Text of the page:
It’s Halloween and a perfect time to share the work of pivotal nudger Anthony Rotolo. He’s the creator of three different podcasts and one of them is focused on bringing icons of tv terror to the forefront of memory …for those that love the genre. Check out his podcasts and learn why he is a pivotal nudger.
Episode 15 Show Notes
- TV Terror Podcast – http://tvterrorshow.com/
- The Learning Circle Podcast – https://www.dau.edu/the-learning-circle/blog/how-to-listen
- The Design Guy Podcast – http://designguyshow.blogspot.com/ and https://podcasts.apple.com/us/podcast/design-guy/id261789246
- Who Goes There? – https://amzn.to/34hntCl – Anthony published this book through his Rocket Ride Books publishing company.
Episode 15 Script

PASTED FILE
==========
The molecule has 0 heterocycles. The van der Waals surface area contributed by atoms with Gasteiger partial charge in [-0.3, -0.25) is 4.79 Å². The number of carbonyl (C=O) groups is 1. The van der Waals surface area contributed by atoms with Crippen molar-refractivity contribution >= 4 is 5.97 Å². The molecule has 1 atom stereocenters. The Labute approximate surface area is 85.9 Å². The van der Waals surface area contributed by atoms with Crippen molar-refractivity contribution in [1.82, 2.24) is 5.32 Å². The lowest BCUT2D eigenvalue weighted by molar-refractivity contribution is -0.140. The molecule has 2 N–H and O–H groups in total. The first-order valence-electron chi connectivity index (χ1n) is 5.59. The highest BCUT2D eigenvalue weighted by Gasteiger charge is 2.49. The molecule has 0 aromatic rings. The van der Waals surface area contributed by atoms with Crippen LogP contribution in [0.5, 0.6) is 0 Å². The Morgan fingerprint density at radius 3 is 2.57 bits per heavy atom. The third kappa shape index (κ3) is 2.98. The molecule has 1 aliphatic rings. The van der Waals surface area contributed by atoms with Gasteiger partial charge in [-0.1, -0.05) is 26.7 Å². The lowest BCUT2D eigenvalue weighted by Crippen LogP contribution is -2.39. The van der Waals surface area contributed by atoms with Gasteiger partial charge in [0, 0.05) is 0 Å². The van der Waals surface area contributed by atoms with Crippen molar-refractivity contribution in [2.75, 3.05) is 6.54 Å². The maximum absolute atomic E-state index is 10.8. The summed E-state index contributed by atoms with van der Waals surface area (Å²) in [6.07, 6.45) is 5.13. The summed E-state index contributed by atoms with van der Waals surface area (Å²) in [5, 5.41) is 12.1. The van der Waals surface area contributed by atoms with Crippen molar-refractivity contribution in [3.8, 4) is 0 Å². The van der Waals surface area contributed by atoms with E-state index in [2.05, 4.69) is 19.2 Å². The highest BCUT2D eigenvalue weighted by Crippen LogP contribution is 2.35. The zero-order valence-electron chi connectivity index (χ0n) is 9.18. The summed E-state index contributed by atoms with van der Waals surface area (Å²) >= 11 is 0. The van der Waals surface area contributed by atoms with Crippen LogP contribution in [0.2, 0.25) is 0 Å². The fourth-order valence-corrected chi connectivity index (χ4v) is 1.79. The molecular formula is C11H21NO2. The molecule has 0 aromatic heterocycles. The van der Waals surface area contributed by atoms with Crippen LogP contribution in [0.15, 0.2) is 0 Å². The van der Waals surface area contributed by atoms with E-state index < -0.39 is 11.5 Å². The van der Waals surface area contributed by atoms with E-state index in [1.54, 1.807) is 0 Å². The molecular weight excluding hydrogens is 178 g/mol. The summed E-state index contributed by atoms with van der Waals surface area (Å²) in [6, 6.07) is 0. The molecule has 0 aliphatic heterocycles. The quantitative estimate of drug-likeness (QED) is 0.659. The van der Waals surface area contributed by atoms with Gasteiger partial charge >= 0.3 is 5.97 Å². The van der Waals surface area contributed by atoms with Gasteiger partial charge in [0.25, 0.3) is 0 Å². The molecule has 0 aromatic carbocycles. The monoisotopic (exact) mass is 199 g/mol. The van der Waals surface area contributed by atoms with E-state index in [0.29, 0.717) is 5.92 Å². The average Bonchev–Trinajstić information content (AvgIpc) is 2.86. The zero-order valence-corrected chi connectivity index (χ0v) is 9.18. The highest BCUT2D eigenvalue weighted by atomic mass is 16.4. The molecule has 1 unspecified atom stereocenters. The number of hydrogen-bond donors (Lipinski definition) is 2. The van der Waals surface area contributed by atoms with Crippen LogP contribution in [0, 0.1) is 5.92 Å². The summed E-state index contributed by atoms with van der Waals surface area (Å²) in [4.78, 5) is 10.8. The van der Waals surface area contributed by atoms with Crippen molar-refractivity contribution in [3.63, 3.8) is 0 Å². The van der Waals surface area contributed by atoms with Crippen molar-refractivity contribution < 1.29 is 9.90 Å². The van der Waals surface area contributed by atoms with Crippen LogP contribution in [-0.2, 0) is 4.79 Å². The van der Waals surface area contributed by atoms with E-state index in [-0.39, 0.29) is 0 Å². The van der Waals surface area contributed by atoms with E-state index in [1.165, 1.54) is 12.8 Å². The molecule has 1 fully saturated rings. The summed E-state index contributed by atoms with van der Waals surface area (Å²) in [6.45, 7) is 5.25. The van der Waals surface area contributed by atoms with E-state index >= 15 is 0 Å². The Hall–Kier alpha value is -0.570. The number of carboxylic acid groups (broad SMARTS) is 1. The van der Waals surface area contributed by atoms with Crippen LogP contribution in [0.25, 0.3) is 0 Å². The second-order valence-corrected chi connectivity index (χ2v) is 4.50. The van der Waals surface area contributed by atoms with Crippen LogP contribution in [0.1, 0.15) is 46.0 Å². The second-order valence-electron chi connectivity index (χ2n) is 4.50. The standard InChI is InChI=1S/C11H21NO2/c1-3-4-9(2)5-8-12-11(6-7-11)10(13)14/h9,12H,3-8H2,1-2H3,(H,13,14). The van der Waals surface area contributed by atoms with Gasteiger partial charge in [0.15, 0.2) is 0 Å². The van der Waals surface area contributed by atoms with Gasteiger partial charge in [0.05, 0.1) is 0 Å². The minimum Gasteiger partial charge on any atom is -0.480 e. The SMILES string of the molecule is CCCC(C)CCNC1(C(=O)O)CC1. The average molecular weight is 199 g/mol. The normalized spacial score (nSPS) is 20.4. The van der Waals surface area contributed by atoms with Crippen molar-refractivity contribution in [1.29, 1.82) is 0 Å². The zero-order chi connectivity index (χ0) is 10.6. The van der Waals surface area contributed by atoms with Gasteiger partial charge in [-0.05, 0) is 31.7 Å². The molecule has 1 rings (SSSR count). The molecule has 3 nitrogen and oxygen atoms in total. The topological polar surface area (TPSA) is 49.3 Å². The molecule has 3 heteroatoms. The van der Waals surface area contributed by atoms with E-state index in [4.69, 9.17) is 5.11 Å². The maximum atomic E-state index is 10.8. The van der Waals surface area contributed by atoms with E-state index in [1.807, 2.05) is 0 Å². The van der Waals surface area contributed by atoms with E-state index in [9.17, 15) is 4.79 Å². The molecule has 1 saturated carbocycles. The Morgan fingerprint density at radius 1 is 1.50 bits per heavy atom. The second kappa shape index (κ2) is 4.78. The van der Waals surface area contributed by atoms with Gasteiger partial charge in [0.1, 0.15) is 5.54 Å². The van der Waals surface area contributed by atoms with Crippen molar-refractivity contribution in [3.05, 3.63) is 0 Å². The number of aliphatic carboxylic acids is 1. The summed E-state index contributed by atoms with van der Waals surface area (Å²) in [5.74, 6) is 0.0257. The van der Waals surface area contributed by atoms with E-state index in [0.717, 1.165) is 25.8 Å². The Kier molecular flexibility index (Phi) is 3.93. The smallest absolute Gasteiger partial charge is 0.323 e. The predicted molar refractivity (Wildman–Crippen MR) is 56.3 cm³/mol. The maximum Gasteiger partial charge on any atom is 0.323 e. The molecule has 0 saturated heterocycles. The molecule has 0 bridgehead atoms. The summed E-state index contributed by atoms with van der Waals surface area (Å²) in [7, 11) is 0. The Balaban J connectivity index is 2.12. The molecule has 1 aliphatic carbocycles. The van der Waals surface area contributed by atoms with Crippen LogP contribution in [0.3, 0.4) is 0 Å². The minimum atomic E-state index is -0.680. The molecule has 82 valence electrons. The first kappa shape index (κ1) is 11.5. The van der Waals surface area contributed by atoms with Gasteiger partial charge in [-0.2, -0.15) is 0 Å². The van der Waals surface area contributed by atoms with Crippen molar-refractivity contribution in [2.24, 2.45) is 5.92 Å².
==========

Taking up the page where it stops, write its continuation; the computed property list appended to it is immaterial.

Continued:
This is Rebecca Clark. Episode 15 Timeless Terror This’ll Podcast is for anyone that knows they haven’t yet found and offered up their best work but are compelled to seek it out and do it. Are you ready to do your gun? Hello, everyone. It is Halloween 2019 and I thought this was a perfect day to share this particular episode because the person has a podcast about terror, and I figured it was best to highlight something to do with terror on Halloween. For those that just love this to start off, I am going to go into my podcast app on my iPhone, and in it there is a podcast. This is the first review that comes up on this podcast. It was given in June of 2019 the best of its kind. A review from Mayberry in Librarian. This is an exquisitely written and produced podcast, Hands down the most professional and flawless I have happened across in nearly 10 years, a scrolling up and down the dial, looking for the truly unique and wonderful from the haunted House episode of The Andy Griffith Show to the fore gotten made for TV shocker Ah, Cold nights. Death host Anthony Vitolo continues to champion the finest esoterica from the golden age of primetime weirdness. I once heard Mr Moto’s unsurpassed presentation described as NPR Light, and I think this emphasizes the obvious care and consideration that goes into each episode. I have listened to most episodes at least twice. Such are their riches, and I never fail to be delighted by some new, unexplored, unfamiliar avenue. The episode about the last dinosaur led me to Richard Boone’s philosophical gunfighter, Paladin and I bury the living, both of which were profound discoveries. If you are an aficionado of strange and unusual pop culture, this podcast should be your first stop. You will not be disappointed. Isn’t that a cool review? When I first read it this summer, I told Anthony how amazing that review was all the time that person took to write that comment, and I wanted to frame and put it on my wall, and it wasn’t even a review for me. But the fact that this person was such a fan and they took a time to write this thoughtful review, and it’s very clear to me that this person is an actual fan of TV terror in general and has found someone that loves it in the way they do and understands and remembers the same details and nuances that Anthony talks about. And that’s something that I would never know as someone who doesn’t view TV terror. And yet here this review sits right at the top of the reviews, and I would think it would make anyone that comes across this podcast want to listen to it because there’s nothing in this review that feels unauthentic. It’s complete authenticity, and I love that The reviews continue. There’s over 10 of these very well written thoughts about this podcast, and this podcast is TV Terror, produced by Anthony Bartolo and Anthony also produced another podcast. It was this first podcast, and it’s called The Design Guy, and he has also produced Ah third show called The Learning Circle for training and development professionals. And he produces that through the Defense Acquisition University. So he has thes three different types of podcasts. I met Anthony about 10 years ago when he applied to our organization and one of the impressive items that were on his resume back in 2008 or nine was that he had developed a podcast and it was titled Design Guy. Timeless Principles Simply explained, And I could tell from the episodes when I looked them up that he had created them in a very short period of time. Like maybe in two months time. He cranked out over 20 episodes. And this is back when podcasting was kind of new and I had learned about podcasts, and I was anxious to play in that world. At least listen to some on the way to and from work, and these were very well crafted podcasts. They were scripted and he read them and just very well thought out and fit the title. They were about timeless principles, and they ever explained simply all about design and those of you in the world of design, understand and know that you can know all the tools out there on the computer or otherwise. But there’s an art to this, and there’s a craft to it that everyone does not have. And sometimes we have to be taught some of these things, and some people may just have a knack for it. And Anthony, someone has a knack for it, but he’s constantly practicing and growing in this area, and for me to see that on a resume was impressive because we were a very forward leaning organization. And even though the position was to manage the production of products, I remember hoping that we could use the other skill sets that he had with podcasting. And I’m excited to know that he is finally being able to do that in his organization as part of his job. But he also does the podcasting on the side. The reason why I wanted to highlight Anthony today because there are several reasons because he’s one of my pivotal Niger’s and it gives me a chance to highlight what a pivotal *** is like, but also a little bit more about podcasting. Why is Anthony a pivotal ***? Well, he’s generous with ideas, and resource is, he’s the person that introduced me to Seth Godin, who is the guru of all things customer relationship management, gift giving, marketing, communicating great resource. But Anthony has always been very generous with sharing the names of books. The names of resource is people. You should follow Thio continually help others grow and improve, he also very much cares about his work, his craft and is constantly honing it. And he happens to know a lot about book publishing, video production, the art and craft of that right Anak Chua LL producer and podcasting those of the big areas. And he cares about teaching others about the craft. I know that whenever branding discussions came up at work or different conversations about technology, he was right there to share why we should care about our messaging. And just because we have a hammer doesn’t mean everything looks like a nail. And that was important in our environment. Because just because there’s a technology out there to do something doesn’t mean we need to hop on and do it kind of the just because you can doesn’t mean you should that we can sometimes get into and work environments. When someone discovers a tool for the first time, you’re like, Well, wait a second, Aren’t there like 200 tools that do that? Have you done your homework? And no, this is the best one or you just heard about this the first time and expect us to use it because there is a difference and He’s just taken a lot of time to make sure that all of us understood the importance of selecting the right medium to deliver something the right way to tell a story. Make sure that we had the right messages along the way. I have a lot to learn in those areas, and so it’s always fascinating to me to listen to people that can articulate that clearly. And Anthony is one of those people, so that’s why he’s a pivotal ***. And these are important friendships and connections. Tohave when people are generous with the resource, is generous with connecting you to others and really care about their work and want your work to be better as well, especially if you’re open to feedback. They’re very willing to give it so Thank you, Anthony, for being a chief ***. I also wanted to use this podcast, as I said, as a chance to talk about podcasts. If you have a chance and you have interest, it’s great to look at the different ways that Anthony has approached podcasting because the first podcast show he created Design Guy is not a show, he adds to regularly. I think he created a body of work, a very scripted, well thought out principles that he explained very well, and they can almost become a book to keep nudging him to turn it into a book. It’s just a body of work that stands on its own, and because it’s timeless, there’s nothing really to add to or change from it. Then you have the Learning Circle podcast where it’s primarily Anthony interviewing experts in the training and development field. So anyone that’s a member of the Association of Training and Development or the E Learning Guild, or Learning Guild, it may be called now or those organizations that very much care about training and development. From a corporate standpoint, this is a show for you, lots of learning experts from the kind of the timeless aspect of training development, but also experts from gaming and simulation and learning management systems and other tools and approaches that are being used nowadays to train and develop others. And then you have the TV terror show, and this is the one that Anthony is actively working on to create and offer up every month. He does a couple episodes a month, maybe, and there’s a mixture of interviews from people who have written books or have been on shows. And then there are some scripted shows that he’s created. And then there’s some that are combinations of excerpts from different movies and shows. For those who are familiar with any of the TV terror genre, I guess you’d call it would understand those references and no. And then there are also shows that are devoted to talking through the feedback that come from the listeners and Anthony’s commentary. And so it’s kind of a nice mash up of all these different styles. And the act of creating the show is a work of art in itself, as you could tell from that review that I read at the beginning of this episode, and I enjoy sharing these different types of podcasts to show that there are many ways to offer up what you know and what you’re interested in. And TV terror is a great example of this, and Anthony knows this. I’ve told them this many times. I have zero interest in TV terror. I know I’m talking about it a lot, and I wanted to do this episode on Halloween, but I know nothing about it. I’m someone who turns a channel. Really. When there’s some terror, it’s just not something I’m interested or care about. And yet I’ve listened to a couple of episodes. I found them very intriguing and engaging. And of course, I also was looking at the art behind how he crafted the episode, the way he uses the interviews, the way he uses the exception movies and comments on different aspects of it and really tells a story about the stories. And I find that very fascinating and well done, though I would never claim to be it. The level of Anthony’s podcast capabilities I’m grateful that I’m surrounded by people like him that can give me feedback and help me improve. And sometimes you realize that you are just not them. It your eyes, it They are so good at what they dio that it’s maybe your job to promote what they dio and accept the fact that you may offer up something different in your work, and that’s okay. But enjoying his work so much actually helped nudge me to view podcasting as a way to present ideas and lessons learned and share resource is and so I’m grateful for that example. So when you have a chance, take a look at which podcast do you think would be most interesting to you or check them all out? Because if anything, it’s important to hear examples of someone that is really doing great work in their field off work, and offering that up to others is an example. Happy Halloween Taken an episode of TV terror. Keep getting better. Talk to you soon. Thank you for listening to another episode of the move. Your best show. If you enjoyed listening, I would love if you would take the time to give a five star review and share the podcast with friends that are seeking to find and do their best work.